Bloomberg Businessweek|July 20, 2020
While putting the finishing touches on his latest movie, Spenser Confidential, director Peter Berg worried viewers wouldn’t laugh. The film, an action-comedy modeled after Lethal Weapon and Die Hard, relies on humor to break the tension between explosions and firefights. The movie had thrilled audiences in test screenings. A theater packed with 300 people gave it an average score of 96—the highest of his career. But Spenser Confidential wasn’t going to appear in theaters. It would be available exclusively on Netflix, the world’s most popular paid streaming service.
This is new ground for Berg, the 56-year-old filmmaker behind Hancock and Lone Survivor. In the past two decades he’s directed 11 movies that have collectively grossed more than $1.5 billion at the box office. He attributes their success to the power of a shared experience. When people cried during Patriots Day or Friday Night Lights, their emotion affected everyone in the theater. “I don’t know how those experiences play out when people watch them by themselves, or on a TV or a computer,” Berg says from his home in Los Angeles.
Regardless of the experience, the impact surprised him. Not long after Spenser Confidential premiered on March 6, fans sent him direct messages on social media sharing their favorite moments, and friends texted congratulations. Berg has been wearing a mask in public during the pandemic, but that didn’t stop strangers from approaching him whenever he left his house. The volume of inbound messages grew by the day. Based on his unscientific gauge, he felt like he had a hit on his hands. Maybe his biggest ever.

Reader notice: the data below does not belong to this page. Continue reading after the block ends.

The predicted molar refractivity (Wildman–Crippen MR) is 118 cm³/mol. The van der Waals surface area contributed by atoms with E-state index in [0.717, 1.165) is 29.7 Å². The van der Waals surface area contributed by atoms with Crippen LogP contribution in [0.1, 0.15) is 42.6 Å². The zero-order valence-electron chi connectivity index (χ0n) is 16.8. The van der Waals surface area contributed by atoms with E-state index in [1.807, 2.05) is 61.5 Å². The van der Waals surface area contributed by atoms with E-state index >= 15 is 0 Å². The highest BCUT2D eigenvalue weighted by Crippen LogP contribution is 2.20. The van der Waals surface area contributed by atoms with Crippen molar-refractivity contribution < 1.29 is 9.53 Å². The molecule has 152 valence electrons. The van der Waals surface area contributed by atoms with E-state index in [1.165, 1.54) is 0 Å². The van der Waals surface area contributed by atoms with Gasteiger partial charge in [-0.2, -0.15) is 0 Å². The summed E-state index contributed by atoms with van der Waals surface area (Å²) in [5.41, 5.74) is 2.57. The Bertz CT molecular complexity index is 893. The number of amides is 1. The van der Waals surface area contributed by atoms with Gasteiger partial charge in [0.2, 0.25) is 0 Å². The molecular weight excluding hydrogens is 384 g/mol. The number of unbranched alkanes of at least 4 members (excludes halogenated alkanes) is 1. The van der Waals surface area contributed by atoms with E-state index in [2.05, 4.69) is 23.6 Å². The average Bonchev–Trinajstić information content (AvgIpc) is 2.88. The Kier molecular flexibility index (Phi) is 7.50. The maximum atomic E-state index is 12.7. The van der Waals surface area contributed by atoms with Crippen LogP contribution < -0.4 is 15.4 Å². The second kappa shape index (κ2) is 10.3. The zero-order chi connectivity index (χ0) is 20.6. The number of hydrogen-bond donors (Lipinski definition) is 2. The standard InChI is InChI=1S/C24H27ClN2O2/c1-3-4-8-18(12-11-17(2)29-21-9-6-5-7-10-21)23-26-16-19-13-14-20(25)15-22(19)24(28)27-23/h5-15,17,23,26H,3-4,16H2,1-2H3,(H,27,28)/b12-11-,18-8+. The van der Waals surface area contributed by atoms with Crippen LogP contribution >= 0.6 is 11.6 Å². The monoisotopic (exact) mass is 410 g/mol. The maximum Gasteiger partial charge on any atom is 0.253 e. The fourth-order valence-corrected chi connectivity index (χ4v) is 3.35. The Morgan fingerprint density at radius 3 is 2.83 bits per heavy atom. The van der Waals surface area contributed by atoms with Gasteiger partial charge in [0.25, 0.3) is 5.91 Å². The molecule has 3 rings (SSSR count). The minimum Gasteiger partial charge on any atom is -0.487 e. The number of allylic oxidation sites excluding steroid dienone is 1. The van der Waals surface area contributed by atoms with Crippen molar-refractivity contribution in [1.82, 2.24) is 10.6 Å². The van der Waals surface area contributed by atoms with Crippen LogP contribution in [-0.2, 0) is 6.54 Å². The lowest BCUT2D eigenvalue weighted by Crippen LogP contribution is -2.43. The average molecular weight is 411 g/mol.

In April, Netflix Inc. said 85 million households watched Spenser Confidential in the first four weeks after its release, the third-largest film opening in company history. In comparison, about 76 million tickets were purchased to see 2018’s Black Panther during its entire run in theaters in North America.
While rivals scoff at Netflix’s metric, which counts anyone who watches at least two minutes, it’s clear the company is satisfied. Berg and star Mark Wahlberg have signed on for a sequel, drawing again from Robert Parker’s bestselling novels.
Spenser Confidential marked the start of the first summer season in history when all of the biggest blockbusters have opened online. With theaters shut down around the world, Netflix has released more than 30 movies since mid-March, drawing huge “crowds” with another action film, Extraction, starring Chris Hemsworth, as well as the comedy The Wrong Missy. Extraction has been viewed by more than 100 million households; The Wrong Missy, more than 60 million. Rival studios, meanwhile, have shifted movies once destined for theaters to their own streaming services or online rental, releasing Trolls World Tour, Hamilton, and The King of Staten Island that way.
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July 20, 2020